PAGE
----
As students up and down the country get their A Levels results, it got me thinking about another raft of people embarking on their degrees or entering the jobs market. It’s a regular occurrence to hear business leaders warn about major skills shortages. Graduates, they lament, lack the soft skills necessary for the workplace and don’t seem equipped with the tools they need to succeed in the workplace.

While it could be argued that now considerably more is expected of people in entry-level positions than in decades gone by, it’s true that more should be done to teach people about business fundamentals. No matter what direction your life takes, almost all of us will end up either working for a company or running one – so knowing how to identify and solve common business issues would be undeniably beneficial.

Early learning

The earlier students learn a skill or understand a concept the more likely that learning is to stay with them. My three year old is learning French, meaning he is picking it up remarkably quickly. By comparison, my first French class was when I was in secondary school at the age of 13 or 14 so I had to work a lot harder to attain the same level. Now, I am not suggesting teaching Lean Six Sigma to three or four year olds (although my children have no way of avoiding it), however it would be beneficial in secondary schools and especially advantageous to undergraduates in any field.

One of my personal manifestos is that Lean Six Sigma – or Business Improvement in some form – must be understood by every single person in an organisation. By its nature, Business Improvement relies on everyone pulling together so training everyone is the only way to really embed the culture and ensure that our companies are competitive, effective and successful.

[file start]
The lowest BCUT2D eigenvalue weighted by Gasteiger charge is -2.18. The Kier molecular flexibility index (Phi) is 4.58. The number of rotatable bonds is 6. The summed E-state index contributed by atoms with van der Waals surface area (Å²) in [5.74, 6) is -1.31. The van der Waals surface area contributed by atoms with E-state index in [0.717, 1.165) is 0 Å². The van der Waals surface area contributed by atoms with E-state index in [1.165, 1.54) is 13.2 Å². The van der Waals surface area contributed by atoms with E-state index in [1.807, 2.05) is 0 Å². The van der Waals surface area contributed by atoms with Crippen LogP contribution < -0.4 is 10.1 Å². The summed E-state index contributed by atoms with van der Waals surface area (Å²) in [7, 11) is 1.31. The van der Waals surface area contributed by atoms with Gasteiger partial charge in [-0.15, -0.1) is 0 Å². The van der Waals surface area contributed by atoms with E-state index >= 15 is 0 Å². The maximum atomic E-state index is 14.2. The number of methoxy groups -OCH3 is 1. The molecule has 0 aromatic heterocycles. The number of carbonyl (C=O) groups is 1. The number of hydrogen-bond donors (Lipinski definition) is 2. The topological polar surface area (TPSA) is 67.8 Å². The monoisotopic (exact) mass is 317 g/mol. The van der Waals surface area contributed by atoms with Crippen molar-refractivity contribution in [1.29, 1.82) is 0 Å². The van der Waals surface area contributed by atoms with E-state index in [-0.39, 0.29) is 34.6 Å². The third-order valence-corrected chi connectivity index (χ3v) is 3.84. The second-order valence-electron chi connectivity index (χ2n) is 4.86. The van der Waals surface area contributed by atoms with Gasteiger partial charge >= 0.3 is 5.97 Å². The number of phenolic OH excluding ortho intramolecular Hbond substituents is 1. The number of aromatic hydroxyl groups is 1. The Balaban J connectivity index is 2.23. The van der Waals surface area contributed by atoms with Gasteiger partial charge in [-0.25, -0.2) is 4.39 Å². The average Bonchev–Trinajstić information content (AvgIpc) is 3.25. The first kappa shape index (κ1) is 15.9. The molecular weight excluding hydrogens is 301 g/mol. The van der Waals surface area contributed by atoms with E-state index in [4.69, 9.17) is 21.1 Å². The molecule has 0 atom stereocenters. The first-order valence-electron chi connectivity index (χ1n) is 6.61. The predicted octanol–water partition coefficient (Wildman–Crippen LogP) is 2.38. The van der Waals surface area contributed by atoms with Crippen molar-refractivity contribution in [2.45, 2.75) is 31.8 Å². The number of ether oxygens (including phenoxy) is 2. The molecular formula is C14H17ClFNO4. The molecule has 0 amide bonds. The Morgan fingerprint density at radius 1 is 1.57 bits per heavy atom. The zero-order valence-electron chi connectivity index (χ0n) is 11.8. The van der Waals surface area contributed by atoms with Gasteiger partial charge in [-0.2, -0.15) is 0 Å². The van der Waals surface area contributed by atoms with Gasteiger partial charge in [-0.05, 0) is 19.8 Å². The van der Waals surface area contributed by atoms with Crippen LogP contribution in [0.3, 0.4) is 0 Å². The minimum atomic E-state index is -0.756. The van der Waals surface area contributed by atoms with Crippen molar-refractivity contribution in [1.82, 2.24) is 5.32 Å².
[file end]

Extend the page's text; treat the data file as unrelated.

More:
Learning Lean Six Sigma

As business managers or owners imagine the power of having every new starter being able to identify and solve problems from day one; of them understanding the concepts of business improvement and being able to do something about it. Their fresh eyes on your business would be invaluable.

Instead we have to try and train, educate and convince people who have been working for years in a process to change: People who have been working on the same process and feel they know it inside out. Unintentionally and unconsciously, their minds are not as open to new ideas.

Teaching the right lessons

Educating our students in the basic concepts of business improvement is an investment in the future of our companies, our country and our futures, but even eminent MBA courses don’t cover Lean Six Sigma properly. Why is it you can be a ‘Master of Business Administration’ but not have skills that are a required qualification for a significant proportion of business roles around the world? Why don’t all MBA students leave university with their MBA and a Lean Six Sigma Black Belt? After all, it’s only another couple of weeks in training and application of learning.

Let’s get business improvement and Lean Six Sigma taught in business schools, universities and secondary schools and over the next few years see the massive improvement in our companies.

Even if we only taught our students some basic problem solving techniques, the concepts of waste and variation and give them a process to solve a problem (like DMAIC) they would instantly be a massive benefit to any company they joined. These skills, along with team working, presenting and facilitation abilities, will make students, your son, your daughter or yourself a far more marketable candidate in the increasingly competitive market place.

Lean Six Sigma and business improvement skills, to me, are vital for everyone in a business so let’s start proving it by giving them the status they deserve in our education system.

What do you think? Do you think all students could benefit from more comprehensive business training? I would welcome your thoughts below.

Enjoy this post? Why not take a look at our Top Ten Reasons your Business Improvement Deployment Failed?

Featured image courtesy of Alasdair McIntosh Photography